Henryk Wieniawski was born on 10 July 1835 in Lublin. Wieniawski owes his early introduction to the world of music to his mother, Regina, a professional pianist and the daughter of a Warsaw physician. His mother was also the driving force behind his musical training and subsequent development into a violin child prodigy. At the age of five he began violin lessons and three years later was admitted to the Paris Conservatory, overcoming the obstacles of being underaged and of foreign nationality. After completing with gold medal the accelerated course of study at the Conservatory he remained in Paris perfecting his technique under the care of professor Joseph L.Massart. It was then that he met in his mother's Paris salon of the two most famous Polish emigrees: Adam Mickiewicz (poet) and Fryderyk Chopin. Wieniawski's first, somewhat childish,compositions were written during that time (he was thirteen years old).
He returned to the Paris Conservatory and was joined by his brother Josef, where both studied composition until 1850. Wieniawski then embarked upon the unrelenting schedule of concert tours and performances which he was to continue almost throughout his life. While traveling he met Belgian violinist and composer Henri Vieuxtemps; a fellow Pole, Stanislaw Moniuszko, to whom he dedicated Allegro de Sonate op.2; Karol Lipinski, another Polish violin virtuoso and competitor of Paganini; also Robert Schumann and Anton Rubinstein.
The latter was instrumental in securing for Wieniawski a three year contract as the soloist of the court and court theaters in St. Petesburg. Wieniawski's arrangement in St Petersburg was later extended three more times (each time on terms more favorable to the artist) so that he resided there with his family from 1860 until 1872. While fulfilling the terms of his contract he also became involved as a teacher in the Russian Music Society run by his friend Anton Rubinstein and directed a newly founded string quartet. Through these various means he exerted a lasting influence on the development of the Russian violin school. The terms of the contract allowed Wieniawski extensive travel time during the spring and summer when he continued touring Europe on a busy schedule of concerts and social appearances.
In 1872, after his last contract in St. Petersburg had run its course, he resumed the life of the traveling virtuoso with a two-year tour of North America. Upon his return in 1875 he accepted a position of the professor of violin at the Brussels Conservatory but still maintained an extensive calendar of traveling and perfoming engagements. Since his North American tour, which exhausted him, his health continued to deteriorate. He died of an aggravated heart condition on 31 March 1880, in Moscow, in the midst of yet another concert tour. He was forty five at the time of his death.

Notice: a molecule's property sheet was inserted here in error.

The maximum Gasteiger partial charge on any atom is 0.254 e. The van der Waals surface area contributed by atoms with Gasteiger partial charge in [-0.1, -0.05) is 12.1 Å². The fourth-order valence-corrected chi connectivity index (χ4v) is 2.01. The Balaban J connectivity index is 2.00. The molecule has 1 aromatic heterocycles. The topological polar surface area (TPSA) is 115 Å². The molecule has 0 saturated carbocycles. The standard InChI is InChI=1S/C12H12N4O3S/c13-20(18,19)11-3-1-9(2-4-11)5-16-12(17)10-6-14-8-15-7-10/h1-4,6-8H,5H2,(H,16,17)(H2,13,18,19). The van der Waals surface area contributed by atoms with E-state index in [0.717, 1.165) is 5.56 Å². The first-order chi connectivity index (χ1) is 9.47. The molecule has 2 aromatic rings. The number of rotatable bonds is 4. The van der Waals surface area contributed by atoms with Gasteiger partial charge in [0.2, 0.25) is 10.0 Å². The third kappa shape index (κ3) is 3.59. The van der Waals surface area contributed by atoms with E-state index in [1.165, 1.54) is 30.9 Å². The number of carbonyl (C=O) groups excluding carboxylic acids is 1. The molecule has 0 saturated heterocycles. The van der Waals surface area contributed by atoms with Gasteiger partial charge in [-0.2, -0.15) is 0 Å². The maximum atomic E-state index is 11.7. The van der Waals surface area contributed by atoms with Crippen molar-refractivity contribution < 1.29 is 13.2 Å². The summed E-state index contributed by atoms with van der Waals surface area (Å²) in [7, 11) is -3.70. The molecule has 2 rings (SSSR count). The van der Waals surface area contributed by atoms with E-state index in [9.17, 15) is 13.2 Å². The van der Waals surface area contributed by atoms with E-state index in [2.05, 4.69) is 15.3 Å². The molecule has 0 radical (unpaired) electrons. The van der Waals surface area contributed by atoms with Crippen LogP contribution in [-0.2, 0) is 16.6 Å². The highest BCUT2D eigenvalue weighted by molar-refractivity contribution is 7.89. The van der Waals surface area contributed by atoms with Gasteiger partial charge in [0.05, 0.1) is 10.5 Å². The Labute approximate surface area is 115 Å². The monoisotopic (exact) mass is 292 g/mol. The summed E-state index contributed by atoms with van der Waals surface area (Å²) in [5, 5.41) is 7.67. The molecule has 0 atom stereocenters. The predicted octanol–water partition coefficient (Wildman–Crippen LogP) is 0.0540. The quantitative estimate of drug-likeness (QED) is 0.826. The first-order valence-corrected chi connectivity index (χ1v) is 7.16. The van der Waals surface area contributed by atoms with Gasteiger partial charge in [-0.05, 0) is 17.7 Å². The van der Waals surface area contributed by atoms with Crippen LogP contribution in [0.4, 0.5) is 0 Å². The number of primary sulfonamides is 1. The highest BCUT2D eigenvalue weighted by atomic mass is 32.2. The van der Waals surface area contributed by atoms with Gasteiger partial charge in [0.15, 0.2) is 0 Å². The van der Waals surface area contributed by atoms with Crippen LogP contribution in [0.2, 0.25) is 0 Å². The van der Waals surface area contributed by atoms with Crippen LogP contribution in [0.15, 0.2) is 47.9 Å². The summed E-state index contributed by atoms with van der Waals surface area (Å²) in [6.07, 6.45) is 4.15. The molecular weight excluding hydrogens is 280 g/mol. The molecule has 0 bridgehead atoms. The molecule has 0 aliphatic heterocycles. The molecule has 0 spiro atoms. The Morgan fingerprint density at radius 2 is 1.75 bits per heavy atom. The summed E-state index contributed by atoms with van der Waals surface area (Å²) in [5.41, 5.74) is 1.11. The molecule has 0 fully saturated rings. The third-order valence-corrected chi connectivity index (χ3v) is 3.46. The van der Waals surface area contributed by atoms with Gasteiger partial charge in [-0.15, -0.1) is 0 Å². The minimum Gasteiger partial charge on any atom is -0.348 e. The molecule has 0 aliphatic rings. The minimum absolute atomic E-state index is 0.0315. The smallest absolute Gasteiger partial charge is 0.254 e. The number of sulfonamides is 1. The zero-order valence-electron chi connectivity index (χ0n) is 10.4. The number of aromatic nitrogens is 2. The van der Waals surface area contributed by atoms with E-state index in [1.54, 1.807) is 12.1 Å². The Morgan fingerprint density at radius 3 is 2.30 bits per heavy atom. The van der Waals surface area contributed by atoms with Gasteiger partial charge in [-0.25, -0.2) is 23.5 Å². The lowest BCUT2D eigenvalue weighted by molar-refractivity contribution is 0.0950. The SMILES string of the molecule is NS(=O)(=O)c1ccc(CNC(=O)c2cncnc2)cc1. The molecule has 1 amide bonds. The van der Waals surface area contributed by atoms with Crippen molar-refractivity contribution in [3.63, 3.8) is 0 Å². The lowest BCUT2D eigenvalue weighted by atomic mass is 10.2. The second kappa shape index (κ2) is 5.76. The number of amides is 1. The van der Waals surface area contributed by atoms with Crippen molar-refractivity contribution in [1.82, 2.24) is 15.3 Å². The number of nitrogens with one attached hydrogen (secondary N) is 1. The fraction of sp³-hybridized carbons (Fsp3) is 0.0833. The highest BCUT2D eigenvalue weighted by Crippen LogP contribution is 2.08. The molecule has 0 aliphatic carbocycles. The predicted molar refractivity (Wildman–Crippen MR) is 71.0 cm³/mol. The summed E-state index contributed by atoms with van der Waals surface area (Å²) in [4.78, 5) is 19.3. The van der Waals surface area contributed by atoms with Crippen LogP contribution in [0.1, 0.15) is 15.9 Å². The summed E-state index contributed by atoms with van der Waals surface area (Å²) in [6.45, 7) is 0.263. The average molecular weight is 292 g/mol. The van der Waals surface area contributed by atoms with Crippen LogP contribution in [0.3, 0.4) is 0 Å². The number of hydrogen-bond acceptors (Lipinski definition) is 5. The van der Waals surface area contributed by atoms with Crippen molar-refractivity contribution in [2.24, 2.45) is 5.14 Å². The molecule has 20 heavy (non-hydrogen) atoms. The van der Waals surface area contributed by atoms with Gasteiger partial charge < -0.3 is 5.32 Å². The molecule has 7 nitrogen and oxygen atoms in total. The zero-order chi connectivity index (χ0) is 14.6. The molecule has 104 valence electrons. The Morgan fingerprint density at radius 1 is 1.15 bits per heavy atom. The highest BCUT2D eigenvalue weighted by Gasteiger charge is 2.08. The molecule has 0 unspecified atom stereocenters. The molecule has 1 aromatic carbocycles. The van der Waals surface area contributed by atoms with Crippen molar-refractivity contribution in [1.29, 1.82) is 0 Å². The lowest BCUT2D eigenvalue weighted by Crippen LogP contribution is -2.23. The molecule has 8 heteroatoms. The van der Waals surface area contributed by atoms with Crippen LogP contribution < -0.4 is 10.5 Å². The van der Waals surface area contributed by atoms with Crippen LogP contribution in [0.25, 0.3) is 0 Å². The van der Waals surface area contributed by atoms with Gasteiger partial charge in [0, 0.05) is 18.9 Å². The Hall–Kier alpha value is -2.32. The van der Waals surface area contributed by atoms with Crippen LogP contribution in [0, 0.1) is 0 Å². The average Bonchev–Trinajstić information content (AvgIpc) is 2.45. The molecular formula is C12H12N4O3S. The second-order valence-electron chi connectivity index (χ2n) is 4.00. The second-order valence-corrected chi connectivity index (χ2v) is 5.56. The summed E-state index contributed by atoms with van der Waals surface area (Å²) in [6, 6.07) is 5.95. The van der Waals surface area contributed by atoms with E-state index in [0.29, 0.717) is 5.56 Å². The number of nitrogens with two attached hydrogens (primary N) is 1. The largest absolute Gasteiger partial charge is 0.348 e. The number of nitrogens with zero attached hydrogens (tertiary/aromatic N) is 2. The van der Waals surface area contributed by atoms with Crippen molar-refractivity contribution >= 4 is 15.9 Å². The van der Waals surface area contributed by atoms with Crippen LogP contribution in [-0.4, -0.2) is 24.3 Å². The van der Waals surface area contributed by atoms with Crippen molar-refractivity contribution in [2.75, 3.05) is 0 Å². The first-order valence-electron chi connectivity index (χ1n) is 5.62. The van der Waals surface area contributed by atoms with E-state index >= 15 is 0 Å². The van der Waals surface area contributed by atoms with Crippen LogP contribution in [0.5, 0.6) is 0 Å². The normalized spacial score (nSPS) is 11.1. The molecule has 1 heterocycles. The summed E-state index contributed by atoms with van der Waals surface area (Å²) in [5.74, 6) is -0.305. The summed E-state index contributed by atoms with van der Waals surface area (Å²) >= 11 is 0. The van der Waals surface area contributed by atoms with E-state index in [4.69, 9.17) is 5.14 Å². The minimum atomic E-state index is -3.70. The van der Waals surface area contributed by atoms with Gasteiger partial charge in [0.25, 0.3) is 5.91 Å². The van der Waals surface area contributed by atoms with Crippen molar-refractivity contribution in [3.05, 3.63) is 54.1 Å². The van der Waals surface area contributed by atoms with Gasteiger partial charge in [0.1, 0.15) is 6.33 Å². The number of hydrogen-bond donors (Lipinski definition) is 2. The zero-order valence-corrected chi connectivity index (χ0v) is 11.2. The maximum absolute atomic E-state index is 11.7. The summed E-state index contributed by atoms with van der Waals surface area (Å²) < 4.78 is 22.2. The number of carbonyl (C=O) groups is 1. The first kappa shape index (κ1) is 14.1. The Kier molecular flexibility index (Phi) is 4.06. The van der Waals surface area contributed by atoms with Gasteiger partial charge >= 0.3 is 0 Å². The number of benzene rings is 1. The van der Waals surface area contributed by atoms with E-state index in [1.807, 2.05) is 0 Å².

During his life time he was unquestionably considered "a violinist of genius," an artist of great individuality, intensity of expression, and original technique. The influence of his technique is still evident in the style of some violinists of the Russian School.
The comparatively modest body of compositional work which he left behind attests to the demands of the life of the traveling virtuoso. Compositional forms favored by Wieniawski are consistent with the trends of his times. He composed variations, fantasies, capriccios, larger forms, such as concertos, and smaller lyrical forms (also called pieces de salon) - elegies, reveries, miniatures . In most of his early compositions, including the violin Concerto in F-sharp minor (1853), he put emphasis on technical difficulty and virtuoso effects. They were performance pieces which he composed with himself as a performer in mind. His work from these early years is said to exhibit the various influences of Paganini, Ernst and Vieuxtemps.
Wieniawski's grueling travel and concert schedule obviously interfered with his work as a composer. The relatively stable period of his residence in St. Petersburg (1860-1872) yielded the finest of his compositional works: Etudes-caprices op.18, Polonaise Brillante op.21, and the Second Violin Concerto in D-minor. The latter, a small masterpiece, has become a standard in the violin repertoire. While demonstrating the virtuoso possibilities of the violin technique,the composition is also characterized by Romantic lyricism and passionate melodic expression.
Wieniawski's interest in creating a "national" style of Polish music is evident in the mazurkas and polonaises he continued to compose throughout his career. In those works the influence of Chopin and Wieniawski's own genius produced a singular combination of noble simplicity of melodic line and mature, artistic sophistication. This great virtuoso-composer remains well respected today; in Poland his name is honored by International.